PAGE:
But environmentalists cautioned that the order simply hands U.S. mega-corporations more power to plunder oceans without oversight, imperiling local fishing communities and the health of public waters.
“It is outrageous and unethical for the federal government to use the current public health crisis to bolster this polluting industry,” Hallie Templeton, senior oceans campaigner at Friends of the Earth, said in a statement. “Now is the time to prioritize our health, security, sustainable food systems, and American farmers and fishermen, not corporations.”
Here’s why a new rule could result in Trump losing his diploma from Wharton
In 2019, a college admissions scandal rocked the country. Thus far it has resulted in 53 people being charged with cheating the system, paying for people to take standardized tests and paying their way into schools. Over the 7-year investigation, the FBI uncovered everyone from celebrities to wealthy families for conspiracy to commit felony mail fraud and honest services mail fraud.
In response to the scandal, the University of Pennsylvania announced that would revoke the degree of any graduate found to have given false information in an admission application, cheated on an exam or tempered with their records, The Daily Pennsylvanian reported.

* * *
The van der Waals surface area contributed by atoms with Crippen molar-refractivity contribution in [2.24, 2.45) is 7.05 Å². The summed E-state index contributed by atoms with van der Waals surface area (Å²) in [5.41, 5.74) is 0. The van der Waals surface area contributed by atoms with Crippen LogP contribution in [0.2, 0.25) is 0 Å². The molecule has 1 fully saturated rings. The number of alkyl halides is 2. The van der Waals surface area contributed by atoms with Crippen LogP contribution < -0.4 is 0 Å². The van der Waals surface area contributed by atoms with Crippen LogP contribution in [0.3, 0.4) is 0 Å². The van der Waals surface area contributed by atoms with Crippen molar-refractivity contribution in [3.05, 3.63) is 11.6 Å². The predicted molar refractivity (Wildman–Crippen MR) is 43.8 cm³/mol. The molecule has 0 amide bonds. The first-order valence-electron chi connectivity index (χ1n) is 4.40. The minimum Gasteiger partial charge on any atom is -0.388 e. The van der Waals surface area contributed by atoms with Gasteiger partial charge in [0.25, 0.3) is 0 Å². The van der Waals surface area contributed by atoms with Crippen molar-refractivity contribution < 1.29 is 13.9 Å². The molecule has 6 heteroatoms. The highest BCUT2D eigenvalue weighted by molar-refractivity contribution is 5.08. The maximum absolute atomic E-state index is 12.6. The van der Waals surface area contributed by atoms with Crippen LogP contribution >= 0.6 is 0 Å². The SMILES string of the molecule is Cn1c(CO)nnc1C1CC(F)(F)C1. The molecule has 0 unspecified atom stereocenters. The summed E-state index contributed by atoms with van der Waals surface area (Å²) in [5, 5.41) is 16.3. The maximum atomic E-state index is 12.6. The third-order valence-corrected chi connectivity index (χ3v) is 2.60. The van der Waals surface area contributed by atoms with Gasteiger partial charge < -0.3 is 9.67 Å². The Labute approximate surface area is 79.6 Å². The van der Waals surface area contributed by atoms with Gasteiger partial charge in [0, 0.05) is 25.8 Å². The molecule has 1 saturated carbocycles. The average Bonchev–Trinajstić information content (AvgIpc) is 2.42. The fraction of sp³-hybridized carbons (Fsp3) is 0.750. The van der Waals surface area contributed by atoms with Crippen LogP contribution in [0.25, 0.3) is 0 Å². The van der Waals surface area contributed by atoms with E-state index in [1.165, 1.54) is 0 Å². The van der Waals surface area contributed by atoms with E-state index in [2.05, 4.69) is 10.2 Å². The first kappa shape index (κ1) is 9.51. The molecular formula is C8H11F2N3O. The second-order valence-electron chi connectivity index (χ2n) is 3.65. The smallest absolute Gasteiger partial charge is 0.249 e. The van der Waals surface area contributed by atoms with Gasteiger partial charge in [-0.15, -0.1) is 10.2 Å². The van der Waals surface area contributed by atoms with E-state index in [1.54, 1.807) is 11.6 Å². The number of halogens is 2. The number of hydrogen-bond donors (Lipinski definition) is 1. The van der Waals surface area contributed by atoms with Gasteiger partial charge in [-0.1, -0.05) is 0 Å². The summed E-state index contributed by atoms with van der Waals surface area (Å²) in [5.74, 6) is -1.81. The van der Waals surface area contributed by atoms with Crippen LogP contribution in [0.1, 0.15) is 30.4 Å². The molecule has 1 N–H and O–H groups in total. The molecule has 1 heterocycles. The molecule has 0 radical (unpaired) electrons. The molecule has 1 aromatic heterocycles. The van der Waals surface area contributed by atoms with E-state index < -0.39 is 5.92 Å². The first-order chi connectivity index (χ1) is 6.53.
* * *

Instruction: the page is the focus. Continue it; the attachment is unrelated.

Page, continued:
Gov. Ron DeSantis still won’t reveal true COID-19 data — so things are probably much worse
Florida reached 213,000 coronavirus cases on Tuesday, as Gov. Ron DeSantis continues to encourage the state to reopen at all costs.
According to CNN's Randi Kaye, the numbers spell "trouble" for the state as it's GOP leaders are opting for a simplistic approach to reopening.
Just in the last 24 hours, they have had more than 1,600 people hospitalized for COVID," she cited. "In the last two weeks, the hospitalization haves gone up 90 percent. The ICU bed demand has gone up 86 percent, and the ventilator usage has gone up 127 percent. The governor is saying he's sending 100 nurses and 47 beds to Jackson Health because they need it so much. But at last check, we've noted that about 56 hospitals around the state have run out of ICU beds, which means they have no space for anyone who needs an ICU bed. This is really critical for Miami-Dade because they make up the 24 percent of the cases throughout the state, so they really need those hospital beds."
Joe Shapiro — the man who took Trump’s SATs for him
The University of Pennsylvania's Wharton School is being thrust into the spotlight after it was alleged that President Donald Trump was admitted after his sister did his homework for him and a friend named Joe Shapiro took his SATs.
In a new tell-all book by the president's niece, Mary Trump, it was revealed that the Penn grad wasn't quite the "genius" he has claimed to be. He announced he was "first in his class at Wharton," though he never was admitted to the prestigious MBA program at the school and he was never listed on the dean's list the year he graduated, the Penn student newspaper reported in 2017.